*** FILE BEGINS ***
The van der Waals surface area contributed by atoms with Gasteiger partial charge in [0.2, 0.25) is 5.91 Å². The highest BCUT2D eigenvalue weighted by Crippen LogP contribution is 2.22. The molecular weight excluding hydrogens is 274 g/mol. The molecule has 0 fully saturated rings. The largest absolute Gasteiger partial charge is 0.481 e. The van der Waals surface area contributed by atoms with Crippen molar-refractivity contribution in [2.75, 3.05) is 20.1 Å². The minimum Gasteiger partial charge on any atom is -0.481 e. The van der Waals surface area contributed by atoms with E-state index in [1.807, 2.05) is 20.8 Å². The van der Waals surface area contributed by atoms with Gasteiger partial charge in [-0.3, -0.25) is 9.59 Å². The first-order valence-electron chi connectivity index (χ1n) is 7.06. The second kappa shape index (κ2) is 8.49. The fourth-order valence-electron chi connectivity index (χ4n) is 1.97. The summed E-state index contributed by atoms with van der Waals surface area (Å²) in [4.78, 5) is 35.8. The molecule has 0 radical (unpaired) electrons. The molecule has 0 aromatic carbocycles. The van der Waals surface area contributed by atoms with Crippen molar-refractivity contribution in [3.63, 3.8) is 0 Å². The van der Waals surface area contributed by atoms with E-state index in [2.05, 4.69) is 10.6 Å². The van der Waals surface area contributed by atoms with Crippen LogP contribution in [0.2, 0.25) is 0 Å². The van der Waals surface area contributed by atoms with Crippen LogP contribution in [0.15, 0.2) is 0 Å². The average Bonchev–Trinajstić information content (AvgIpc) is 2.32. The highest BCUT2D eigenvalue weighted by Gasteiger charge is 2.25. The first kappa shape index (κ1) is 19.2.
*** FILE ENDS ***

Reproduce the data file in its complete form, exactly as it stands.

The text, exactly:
The van der Waals surface area contributed by atoms with Gasteiger partial charge in [0.2, 0.25) is 5.91 Å². The highest BCUT2D eigenvalue weighted by Crippen LogP contribution is 2.22. The molecular weight excluding hydrogens is 274 g/mol. The molecule has 0 fully saturated rings. The largest absolute Gasteiger partial charge is 0.481 e. The van der Waals surface area contributed by atoms with Crippen molar-refractivity contribution in [2.75, 3.05) is 20.1 Å². The minimum Gasteiger partial charge on any atom is -0.481 e. The van der Waals surface area contributed by atoms with E-state index in [1.807, 2.05) is 20.8 Å². The van der Waals surface area contributed by atoms with Gasteiger partial charge in [-0.3, -0.25) is 9.59 Å². The first-order valence-electron chi connectivity index (χ1n) is 7.06. The second kappa shape index (κ2) is 8.49. The fourth-order valence-electron chi connectivity index (χ4n) is 1.97. The summed E-state index contributed by atoms with van der Waals surface area (Å²) in [4.78, 5) is 35.8. The molecule has 0 radical (unpaired) electrons. The molecule has 0 aromatic carbocycles. The van der Waals surface area contributed by atoms with Crippen molar-refractivity contribution in [3.63, 3.8) is 0 Å². The van der Waals surface area contributed by atoms with E-state index in [2.05, 4.69) is 10.6 Å². The van der Waals surface area contributed by atoms with Crippen LogP contribution in [0.2, 0.25) is 0 Å². The van der Waals surface area contributed by atoms with Crippen LogP contribution in [0.15, 0.2) is 0 Å². The average Bonchev–Trinajstić information content (AvgIpc) is 2.32. The highest BCUT2D eigenvalue weighted by Gasteiger charge is 2.25. The first kappa shape index (κ1) is 19.2.